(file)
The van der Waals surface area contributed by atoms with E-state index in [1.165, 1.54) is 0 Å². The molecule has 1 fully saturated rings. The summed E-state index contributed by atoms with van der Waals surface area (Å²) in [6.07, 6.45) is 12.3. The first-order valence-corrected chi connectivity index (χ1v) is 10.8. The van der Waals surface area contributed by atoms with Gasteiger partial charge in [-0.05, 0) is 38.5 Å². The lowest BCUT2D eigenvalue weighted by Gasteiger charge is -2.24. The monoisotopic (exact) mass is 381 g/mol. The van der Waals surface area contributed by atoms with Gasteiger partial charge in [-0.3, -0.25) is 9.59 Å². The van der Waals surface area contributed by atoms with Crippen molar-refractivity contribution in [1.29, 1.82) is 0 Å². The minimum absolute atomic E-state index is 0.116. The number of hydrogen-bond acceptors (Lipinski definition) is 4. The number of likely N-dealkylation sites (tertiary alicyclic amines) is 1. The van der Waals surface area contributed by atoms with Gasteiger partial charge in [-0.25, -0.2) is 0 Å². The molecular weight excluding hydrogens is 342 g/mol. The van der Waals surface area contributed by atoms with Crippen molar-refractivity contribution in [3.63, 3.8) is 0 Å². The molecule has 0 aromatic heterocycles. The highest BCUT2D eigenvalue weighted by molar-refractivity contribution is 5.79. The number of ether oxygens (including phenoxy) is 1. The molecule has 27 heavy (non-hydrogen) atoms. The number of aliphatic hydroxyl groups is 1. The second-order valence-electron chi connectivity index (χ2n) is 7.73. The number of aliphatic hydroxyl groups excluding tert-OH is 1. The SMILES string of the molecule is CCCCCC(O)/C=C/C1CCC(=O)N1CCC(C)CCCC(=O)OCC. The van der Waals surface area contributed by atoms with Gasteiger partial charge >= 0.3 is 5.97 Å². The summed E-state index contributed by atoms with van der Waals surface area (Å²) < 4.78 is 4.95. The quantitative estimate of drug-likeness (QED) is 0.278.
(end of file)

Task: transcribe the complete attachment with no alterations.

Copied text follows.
The van der Waals surface area contributed by atoms with E-state index in [1.165, 1.54) is 0 Å². The molecule has 1 fully saturated rings. The summed E-state index contributed by atoms with van der Waals surface area (Å²) in [6.07, 6.45) is 12.3. The first-order valence-corrected chi connectivity index (χ1v) is 10.8. The van der Waals surface area contributed by atoms with Gasteiger partial charge in [-0.05, 0) is 38.5 Å². The lowest BCUT2D eigenvalue weighted by Gasteiger charge is -2.24. The monoisotopic (exact) mass is 381 g/mol. The van der Waals surface area contributed by atoms with Gasteiger partial charge in [-0.3, -0.25) is 9.59 Å². The van der Waals surface area contributed by atoms with Crippen molar-refractivity contribution in [1.29, 1.82) is 0 Å². The minimum absolute atomic E-state index is 0.116. The number of hydrogen-bond acceptors (Lipinski definition) is 4. The number of likely N-dealkylation sites (tertiary alicyclic amines) is 1. The van der Waals surface area contributed by atoms with Gasteiger partial charge in [-0.25, -0.2) is 0 Å². The molecular weight excluding hydrogens is 342 g/mol. The van der Waals surface area contributed by atoms with Crippen molar-refractivity contribution in [3.63, 3.8) is 0 Å². The molecule has 0 aromatic heterocycles. The highest BCUT2D eigenvalue weighted by molar-refractivity contribution is 5.79. The number of ether oxygens (including phenoxy) is 1. The molecule has 27 heavy (non-hydrogen) atoms. The number of aliphatic hydroxyl groups is 1. The second-order valence-electron chi connectivity index (χ2n) is 7.73. The number of aliphatic hydroxyl groups excluding tert-OH is 1. The SMILES string of the molecule is CCCCCC(O)/C=C/C1CCC(=O)N1CCC(C)CCCC(=O)OCC. The van der Waals surface area contributed by atoms with Gasteiger partial charge >= 0.3 is 5.97 Å². The summed E-state index contributed by atoms with van der Waals surface area (Å²) < 4.78 is 4.95. The quantitative estimate of drug-likeness (QED) is 0.278.